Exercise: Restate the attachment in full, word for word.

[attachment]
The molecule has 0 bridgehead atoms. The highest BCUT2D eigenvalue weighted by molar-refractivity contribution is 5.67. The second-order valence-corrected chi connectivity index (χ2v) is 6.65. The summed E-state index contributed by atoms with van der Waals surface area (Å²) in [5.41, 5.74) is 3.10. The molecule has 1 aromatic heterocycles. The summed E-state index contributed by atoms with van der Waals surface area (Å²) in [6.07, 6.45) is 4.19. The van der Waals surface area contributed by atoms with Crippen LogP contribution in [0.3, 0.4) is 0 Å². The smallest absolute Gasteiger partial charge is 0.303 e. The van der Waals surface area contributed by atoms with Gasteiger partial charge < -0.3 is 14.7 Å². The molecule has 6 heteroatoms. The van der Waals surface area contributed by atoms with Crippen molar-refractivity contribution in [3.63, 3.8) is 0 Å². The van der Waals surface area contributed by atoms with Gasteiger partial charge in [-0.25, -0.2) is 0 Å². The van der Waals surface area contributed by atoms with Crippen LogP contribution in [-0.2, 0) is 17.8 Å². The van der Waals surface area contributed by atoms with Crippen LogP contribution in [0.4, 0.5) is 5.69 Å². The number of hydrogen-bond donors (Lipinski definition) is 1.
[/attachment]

The molecule has 0 bridgehead atoms. The highest BCUT2D eigenvalue weighted by molar-refractivity contribution is 5.67. The second-order valence-corrected chi connectivity index (χ2v) is 6.65. The summed E-state index contributed by atoms with van der Waals surface area (Å²) in [5.41, 5.74) is 3.10. The molecule has 1 aromatic heterocycles. The summed E-state index contributed by atoms with van der Waals surface area (Å²) in [6.07, 6.45) is 4.19. The van der Waals surface area contributed by atoms with Crippen LogP contribution in [0.3, 0.4) is 0 Å². The smallest absolute Gasteiger partial charge is 0.303 e. The van der Waals surface area contributed by atoms with Gasteiger partial charge < -0.3 is 14.7 Å². The molecule has 6 heteroatoms. The van der Waals surface area contributed by atoms with Crippen molar-refractivity contribution in [3.63, 3.8) is 0 Å². The van der Waals surface area contributed by atoms with Gasteiger partial charge in [-0.25, -0.2) is 0 Å². The van der Waals surface area contributed by atoms with Crippen LogP contribution in [-0.2, 0) is 17.8 Å². The van der Waals surface area contributed by atoms with Crippen LogP contribution in [0.4, 0.5) is 5.69 Å². The number of hydrogen-bond donors (Lipinski definition) is 1.